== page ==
Thus, taking into account all the advantages and opportunities that the ICT in general and the Digital Transformation in particular can provide, the Board of the Eurasian Economic Commission issued the Decree "On Establishment of a Working Group to Develop Proposals regarding the Creation of EAEU Digital Space" in March 2016.3 More than 250 experts, representatives of Executive authorities, authorized

1G20 Digital Economy Development and Cooperation Initiative (2016). http://www.g20chn.com/xwzxEnglish/sum_ann/201609/P020160912341422794014.pdf.

2 G20 Leaders' Communique. Antalya Summit (2015) Para 26. https://www.gpfi.org/sites/gpfi/files/documents/G20-Antalya-Leaders-Summit-Communiqu--.pdf.

3 Eurasian Economic Commission, Declaration on Forming Digital Space in the Eurasian Economic Union.

https://docs.eaeunion.org/docs/ru-ru/01412001/clco 22112016 186 (2016).

organizations, the business community of the member-states of the Union, officials and employees of the Commission - have created the Working Group and held fourteen sessions.4

The creation of the Eurasian Economic Union (EAEU) in 2014 has been viewed by Westerners as a new version of the USSR5 and a political maneuver to extend Russian control over the CIS region.6 However, this perception is inaccurate as the EAEU draws inspiration from modern European and other regional integration models.7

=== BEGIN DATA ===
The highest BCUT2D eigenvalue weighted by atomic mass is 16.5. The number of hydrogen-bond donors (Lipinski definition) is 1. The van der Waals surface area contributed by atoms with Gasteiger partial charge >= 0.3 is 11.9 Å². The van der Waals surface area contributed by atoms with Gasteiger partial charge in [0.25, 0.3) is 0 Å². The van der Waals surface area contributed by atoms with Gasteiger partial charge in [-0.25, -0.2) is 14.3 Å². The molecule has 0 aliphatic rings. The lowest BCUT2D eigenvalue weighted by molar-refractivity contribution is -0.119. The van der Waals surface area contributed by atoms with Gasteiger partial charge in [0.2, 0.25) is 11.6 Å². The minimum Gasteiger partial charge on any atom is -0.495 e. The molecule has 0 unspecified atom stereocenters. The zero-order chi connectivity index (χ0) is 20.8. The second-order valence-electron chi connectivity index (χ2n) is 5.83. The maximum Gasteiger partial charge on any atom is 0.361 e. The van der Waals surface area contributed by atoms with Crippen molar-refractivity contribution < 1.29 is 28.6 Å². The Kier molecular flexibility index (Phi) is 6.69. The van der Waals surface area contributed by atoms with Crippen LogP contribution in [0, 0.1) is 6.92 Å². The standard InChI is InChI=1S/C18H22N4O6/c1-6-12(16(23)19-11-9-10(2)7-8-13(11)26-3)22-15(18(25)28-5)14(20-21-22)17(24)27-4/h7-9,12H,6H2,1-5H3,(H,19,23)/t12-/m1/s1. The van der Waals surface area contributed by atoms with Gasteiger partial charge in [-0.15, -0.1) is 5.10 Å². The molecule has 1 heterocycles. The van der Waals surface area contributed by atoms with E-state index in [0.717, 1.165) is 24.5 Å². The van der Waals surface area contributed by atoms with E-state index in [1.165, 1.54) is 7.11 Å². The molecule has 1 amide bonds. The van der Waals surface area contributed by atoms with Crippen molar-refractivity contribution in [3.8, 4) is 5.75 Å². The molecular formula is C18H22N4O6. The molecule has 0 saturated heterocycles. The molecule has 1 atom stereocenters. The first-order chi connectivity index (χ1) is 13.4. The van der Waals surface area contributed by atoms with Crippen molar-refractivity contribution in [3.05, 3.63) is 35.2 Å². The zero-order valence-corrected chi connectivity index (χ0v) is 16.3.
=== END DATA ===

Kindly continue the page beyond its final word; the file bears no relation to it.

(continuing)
Figure 1. Location of the member states of the EAEU on the world map by its population and

GDP.

1.1. The rationale of the research

With a comprehensive approach to the topic, it is worth to note that great number of papers in the field of ICT4D are mainly about Global South8 and very little research regarding CIS region in terms of ICT, ICT4D or E-Governance.9 That would enable a reader to explore and understand developing trends

4 Eurasian Economic Union. Collection of Digital Agenda of the EAEU 2025 (2019).

5Hillary Clinton, 'Eurasian Integration is an Effort to "Re-Sovietize", 2012 https://www.rferl.org/a7clinton-calls-eurasian-integration-effort-to-resovietize/24791921.html.

6 Tigran Sargsyan, 'The past, present and future of the Eurasian Economic Union'. Analytical media 'Eurasian studies', 2017 http://greatereurope.org/archives/3668.

7 A Morozova, 'EU as an example of development for Eurasian Union'. Bulletin of Tomsk State University, 1 (17) (2012): 110-116.